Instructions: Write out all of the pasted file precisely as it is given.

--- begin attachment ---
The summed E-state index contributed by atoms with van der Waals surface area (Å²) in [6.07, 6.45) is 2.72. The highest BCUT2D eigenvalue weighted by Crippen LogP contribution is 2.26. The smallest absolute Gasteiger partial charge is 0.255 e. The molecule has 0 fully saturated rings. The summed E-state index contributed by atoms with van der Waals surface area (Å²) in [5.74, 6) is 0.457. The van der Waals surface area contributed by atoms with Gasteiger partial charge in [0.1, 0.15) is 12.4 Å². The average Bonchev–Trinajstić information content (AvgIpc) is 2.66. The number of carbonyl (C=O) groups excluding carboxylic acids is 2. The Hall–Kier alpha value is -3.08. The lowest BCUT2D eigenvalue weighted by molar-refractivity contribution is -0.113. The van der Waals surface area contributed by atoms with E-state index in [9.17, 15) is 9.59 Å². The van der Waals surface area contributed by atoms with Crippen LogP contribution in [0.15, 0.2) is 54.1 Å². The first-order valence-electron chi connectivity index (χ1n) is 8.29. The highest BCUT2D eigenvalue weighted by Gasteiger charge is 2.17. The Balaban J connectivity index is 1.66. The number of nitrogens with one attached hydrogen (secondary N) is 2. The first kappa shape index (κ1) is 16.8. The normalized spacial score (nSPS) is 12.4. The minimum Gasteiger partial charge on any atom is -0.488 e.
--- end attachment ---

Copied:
The summed E-state index contributed by atoms with van der Waals surface area (Å²) in [6.07, 6.45) is 2.72. The highest BCUT2D eigenvalue weighted by Crippen LogP contribution is 2.26. The smallest absolute Gasteiger partial charge is 0.255 e. The molecule has 0 fully saturated rings. The summed E-state index contributed by atoms with van der Waals surface area (Å²) in [5.74, 6) is 0.457. The van der Waals surface area contributed by atoms with Gasteiger partial charge in [0.1, 0.15) is 12.4 Å². The average Bonchev–Trinajstić information content (AvgIpc) is 2.66. The number of carbonyl (C=O) groups excluding carboxylic acids is 2. The Hall–Kier alpha value is -3.08. The lowest BCUT2D eigenvalue weighted by molar-refractivity contribution is -0.113. The van der Waals surface area contributed by atoms with E-state index in [9.17, 15) is 9.59 Å². The van der Waals surface area contributed by atoms with Crippen LogP contribution in [0.15, 0.2) is 54.1 Å². The first-order valence-electron chi connectivity index (χ1n) is 8.29. The highest BCUT2D eigenvalue weighted by Gasteiger charge is 2.17. The Balaban J connectivity index is 1.66. The number of nitrogens with one attached hydrogen (secondary N) is 2. The first kappa shape index (κ1) is 16.8. The normalized spacial score (nSPS) is 12.4. The minimum Gasteiger partial charge on any atom is -0.488 e.